As studies continue on the effect of chronic traumatic encephalopathy (CTE) on those who play tackle football, Joseph Charney can see the day when the sport, which features the country’s biggest game – the Super Bowl, which just happens to be a cultural revolution in the country, no longer played.
“Yes, absolutely,” said Charney, matter-of-factly, when asked if America’s most popular sport – football – will disappear, be gone, kaput, go by the wayside and take the sport’s grand finale, a February ritual, with it.
“There will be no football as played this way,” said the South Pasadena resident, seeking to one day see a major change to the athletic department at the local high school.
Yes, with the absence of the football includes the Super Bowl, the yearly extravaganza that seems like a virtual national holiday. It’s as part of Americana as turkey at Thanksgiving and lights at Christmas. Gone? Yes, Charney, who not longer wants to watch football, is concerned about the futures of those strapping on helmets and the brain damage it causes for some.
He came to Tuesday night’s Board of Education meeting asking board members to consider ending the football program at South Pasadena High, noting, “There is a growing consensus that tackle football can and does cause Chronic Traumatic Encephalopathy,” he told the 5-member panel. “CTE can lead to rage, impulsivity, depression, confusion and memory loss. It is a devastating and non-reversible disease. It is caused by repetitive impacts and not just concussions.”
When the issue was raised as part of an agenda item described as “Football and Brain Disease,” a discussion took place among board members, who agreed they will continue to monitor the situation and look at the data presented by Charney, but left the sport intact for now at SPHS.
South Pasadena Unified School District Superintendent Geoff Yantz said the California Interscholastic Federation (CIF), the governing body for high school sports programs in Southern California, has conducted an extensive effort in the area of sports related head injuries and concussions over the past two years. “The legislature has also provided new laws and regulations for specific protocols around concussions,” explained Yantz, noting that CIF has a panel of experts providing guidance to the legislature. “There has been a great deal of effort in the education of athletes as well as parents and coaches. They are required to go through certification training (regarding concussions). Parents receive a notification regarding athletics and acknowledge the sport is a risk. It basically says there can be serious harm or catastrophic and fatal injuries that can occur. CIF is not only looking at football. It’s all sports.”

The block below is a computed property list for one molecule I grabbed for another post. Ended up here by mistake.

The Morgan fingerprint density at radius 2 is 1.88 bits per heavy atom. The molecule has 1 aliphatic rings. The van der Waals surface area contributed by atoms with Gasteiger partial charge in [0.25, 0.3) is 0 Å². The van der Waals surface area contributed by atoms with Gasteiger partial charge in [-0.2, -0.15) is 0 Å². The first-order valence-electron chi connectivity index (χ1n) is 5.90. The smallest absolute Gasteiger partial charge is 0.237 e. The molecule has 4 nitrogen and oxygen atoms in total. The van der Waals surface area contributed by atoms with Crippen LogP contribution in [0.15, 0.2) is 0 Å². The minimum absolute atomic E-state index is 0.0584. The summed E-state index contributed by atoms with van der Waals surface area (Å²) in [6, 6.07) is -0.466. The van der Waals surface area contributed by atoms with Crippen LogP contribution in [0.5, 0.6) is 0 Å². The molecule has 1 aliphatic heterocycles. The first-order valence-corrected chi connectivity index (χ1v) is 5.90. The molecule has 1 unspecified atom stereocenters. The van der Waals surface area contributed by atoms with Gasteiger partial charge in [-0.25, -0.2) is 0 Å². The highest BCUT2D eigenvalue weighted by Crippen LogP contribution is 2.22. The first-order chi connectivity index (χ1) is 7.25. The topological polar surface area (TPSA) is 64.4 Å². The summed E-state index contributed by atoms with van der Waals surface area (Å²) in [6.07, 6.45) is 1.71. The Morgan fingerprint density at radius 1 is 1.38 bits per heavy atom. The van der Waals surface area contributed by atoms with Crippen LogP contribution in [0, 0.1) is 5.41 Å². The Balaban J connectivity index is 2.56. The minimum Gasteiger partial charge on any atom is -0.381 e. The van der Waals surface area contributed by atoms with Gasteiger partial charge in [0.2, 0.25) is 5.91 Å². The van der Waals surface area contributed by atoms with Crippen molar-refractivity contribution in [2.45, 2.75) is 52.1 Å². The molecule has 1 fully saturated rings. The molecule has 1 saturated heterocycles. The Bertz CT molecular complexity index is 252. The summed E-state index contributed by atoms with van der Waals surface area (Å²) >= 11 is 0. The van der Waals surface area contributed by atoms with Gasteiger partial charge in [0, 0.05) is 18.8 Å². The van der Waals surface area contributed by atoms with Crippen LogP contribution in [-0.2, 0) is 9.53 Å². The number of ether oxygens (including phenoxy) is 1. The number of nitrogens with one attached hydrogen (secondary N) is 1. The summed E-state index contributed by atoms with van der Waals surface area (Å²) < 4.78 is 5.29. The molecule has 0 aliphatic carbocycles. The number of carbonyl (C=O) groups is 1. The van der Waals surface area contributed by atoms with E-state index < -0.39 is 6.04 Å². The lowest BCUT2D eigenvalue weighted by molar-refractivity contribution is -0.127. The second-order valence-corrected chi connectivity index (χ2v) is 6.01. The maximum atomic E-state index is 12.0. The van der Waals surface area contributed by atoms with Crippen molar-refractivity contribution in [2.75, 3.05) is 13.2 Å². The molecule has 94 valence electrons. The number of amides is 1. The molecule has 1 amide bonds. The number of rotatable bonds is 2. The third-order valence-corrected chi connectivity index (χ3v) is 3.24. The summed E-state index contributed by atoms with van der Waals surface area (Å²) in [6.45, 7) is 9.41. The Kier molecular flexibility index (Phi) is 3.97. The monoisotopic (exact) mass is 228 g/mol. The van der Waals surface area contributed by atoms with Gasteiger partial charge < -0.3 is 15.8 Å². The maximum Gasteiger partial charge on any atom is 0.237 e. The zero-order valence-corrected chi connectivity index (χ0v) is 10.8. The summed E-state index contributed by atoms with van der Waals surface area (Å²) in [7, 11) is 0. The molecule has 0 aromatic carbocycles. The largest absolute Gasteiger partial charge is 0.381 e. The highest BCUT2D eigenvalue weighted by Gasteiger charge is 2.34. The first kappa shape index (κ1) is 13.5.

Three identified concussions were suffered in either boys or girls soccer this season and two were recorded during the football season, according to the superintendent. “Soccer has proven to be just as dangerous,” said Yantz. “We’ve had water polo issues. We’ve had issues in softball and baseball. CIF is providing guidance (of the concerns) in all sports, not just specializing in football.”
He added, “I think it’s important that if you take a look at football, you have to look at all contact sports. No one can disagree that football is a high risk sport with the repeated contact, but there are other sports that pose that risk as well.”
“It’s a really important topic,” said Board Member Dr. Michele Kipke, explaining that her daughter grew up playing soccer and volleyball and concussions were reported in both activities. “It’s in every single sport.”
Board member Jon Primuth, raised the point that study on the CTE issue has been conducted at Boston University and he will continue to monitor it. “We will certainly pay attention to consensus evidence. We will certainly pay attention to CIF recommendations, but all I can find is one study. It self-admitted the mechanisms are poorly understood. So, until we see a growing body of evidence, I’m not sure there is anything to study.”
Primuth said there’s no reason to create a local study group and he’s going to rely on the CIF safety task force findings in protecting athletes participating in sports. “We’ve got the right people looking at this and I’m going to continue to look (at this issue) as further studies are developed.”
Julie Giulioni talked about her own son’s positive experience in playing football at South Pasadena High about 10 years ago. Giulioni read a brief statement from her son, who replied by text “probably” when asked by his mom if he ever suffered a concussion. “I think football was one of the most important things I’ve ever done in terms of my development as an employee and as a man,” he wrote in part. “I learned the importance of grit, body and mind, hard work, leading by example and dozens of other lessons that I still use today.”